Some of these impacts will be short-lived, generally limited to the period when stay-at-home orders are in place and businesses closed. However, there could be longer-term impacts if, for example, the pandemic remains out of control, unemployment remains high, people continue to work from home, or there are deeper changes to the economy.
“There could be longer-term impacts if the pandemic remains out of control, unemployment remains high, people continue to work from home, or there are deeper changes to the economy.”
There is still much we don’t know. For example, we don’t know the extent or duration of the pandemic, or the range of impacts on different water systems, or the effectiveness of efforts to mitigate these impacts. But we do know that we are facing a more variable and uncertain future – from social disruptions like the COVID-19 pandemic to more extreme droughts and floods due to climate change. Immediate action is needed to ensure the safety of water during building reopening, and sustained effort is needed improve the financial and operational resilience of water utilities to ensure that they can continue to provide critical water and wastewater services.
Ensuring Water Safety During Building Reopening
- Building operators and managers should take immediate proactive steps to protect public health by addressing building water quality prior to reopening, and actions taken should be shared with building occupants.
- Water utilities should proactively reach out to commercial and industrial customers with information about safe reopening procedures. In North America, the American Water Works Association (AWWA), Canadian Water and Wastewater Association, CDC, U.S. EPA, and other groups offer recommendations for both specific actions and community outreach.
- Facilities with their own water systems must consider protective actions. Groups that maintain their own water supply, including some schools, restaurants, churches, and recreational facilities, should contact their primacy agencies with specific questions.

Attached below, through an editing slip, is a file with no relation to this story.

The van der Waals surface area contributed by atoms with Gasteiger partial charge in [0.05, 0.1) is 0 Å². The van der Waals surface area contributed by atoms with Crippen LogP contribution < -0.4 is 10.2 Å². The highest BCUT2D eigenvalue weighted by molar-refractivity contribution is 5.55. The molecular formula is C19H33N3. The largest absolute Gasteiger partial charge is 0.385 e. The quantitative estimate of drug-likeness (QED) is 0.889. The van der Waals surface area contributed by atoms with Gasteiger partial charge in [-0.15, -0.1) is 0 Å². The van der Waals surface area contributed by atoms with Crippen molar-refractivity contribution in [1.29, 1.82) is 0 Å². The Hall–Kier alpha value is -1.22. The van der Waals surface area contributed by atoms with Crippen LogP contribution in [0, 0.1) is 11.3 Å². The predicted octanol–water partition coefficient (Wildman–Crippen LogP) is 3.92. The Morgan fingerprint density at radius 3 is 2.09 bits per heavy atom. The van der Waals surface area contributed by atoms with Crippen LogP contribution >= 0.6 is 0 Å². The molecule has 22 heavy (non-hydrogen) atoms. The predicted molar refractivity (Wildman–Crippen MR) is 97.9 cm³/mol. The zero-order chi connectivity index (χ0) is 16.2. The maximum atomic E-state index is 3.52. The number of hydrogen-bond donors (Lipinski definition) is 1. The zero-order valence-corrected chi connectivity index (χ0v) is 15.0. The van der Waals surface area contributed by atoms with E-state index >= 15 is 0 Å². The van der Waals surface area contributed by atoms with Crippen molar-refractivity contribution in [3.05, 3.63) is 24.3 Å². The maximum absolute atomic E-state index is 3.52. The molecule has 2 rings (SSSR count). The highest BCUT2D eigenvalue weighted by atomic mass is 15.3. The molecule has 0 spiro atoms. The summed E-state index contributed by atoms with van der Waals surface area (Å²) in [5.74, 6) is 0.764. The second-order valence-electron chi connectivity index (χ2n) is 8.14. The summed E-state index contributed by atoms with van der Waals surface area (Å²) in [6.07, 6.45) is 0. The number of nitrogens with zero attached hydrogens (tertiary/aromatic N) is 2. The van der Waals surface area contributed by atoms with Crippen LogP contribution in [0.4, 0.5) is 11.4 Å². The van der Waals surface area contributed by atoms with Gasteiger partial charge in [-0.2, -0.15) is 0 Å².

- Local, state, and federal agencies should make special efforts to reach out to groups with limited access to technical expertise and financial resources. This includes small rural water systems, disadvantaged communities, Native American communities, and other groups with special water supply and quality challenges.
Enhancing Water Utility Resilience
- Water utilities should expand their efforts to develop more robust and sophisticated “resilience” plans. Such plans can help water utilities prepare for and mitigate a wider range of risks than traditional planning approaches have addressed, including extreme climatic conditions, health threats like the COVID-19 pandemic, and the failure of key infrastructure.
- Water utilities and municipalities should accelerate the pace and scale of digital monitoring and operational technologies. Such technologies can provide advance notice of developing problem and allow the continued safe operation of critical systems even with reduced staffing and shelter-in-place orders.
- Water utilities should proactively update their pricing and financial policies. While it may not be feasible to change pricing policies in response to the immediate impacts of the pandemic, changes may be needed to address the longer-term economic impacts and build resilience to future crises. Some strategies that should be evaluated include budget-based or inclining block rates, drought surcharges, and cash reserves.
- Water utilities should consider purchasing commercial insurance products that provide coverage for business interruptions. While commercial products may not specifically address all the challenges posed by the pandemic, more general policy terms can be negotiated in case of future disruptions.
- National governments and international aid agencies should increase financial assistance and accelerate the disbursement of this assistance. Financial assistance can help ensure much-needed utility infrastructure investments are maintained and stimulate economic recovery. Such funding should be prioritized for small systems and for projects that (1) enhance sustainability and resilience outcomes and (2) serve disadvantaged communities that lack comprehensive access to safe water and sanitation.
Learn more in the Pacific Institute Issue Brief Water and the COVID-19 Pandemic: Impacts on Municipal Water Demand.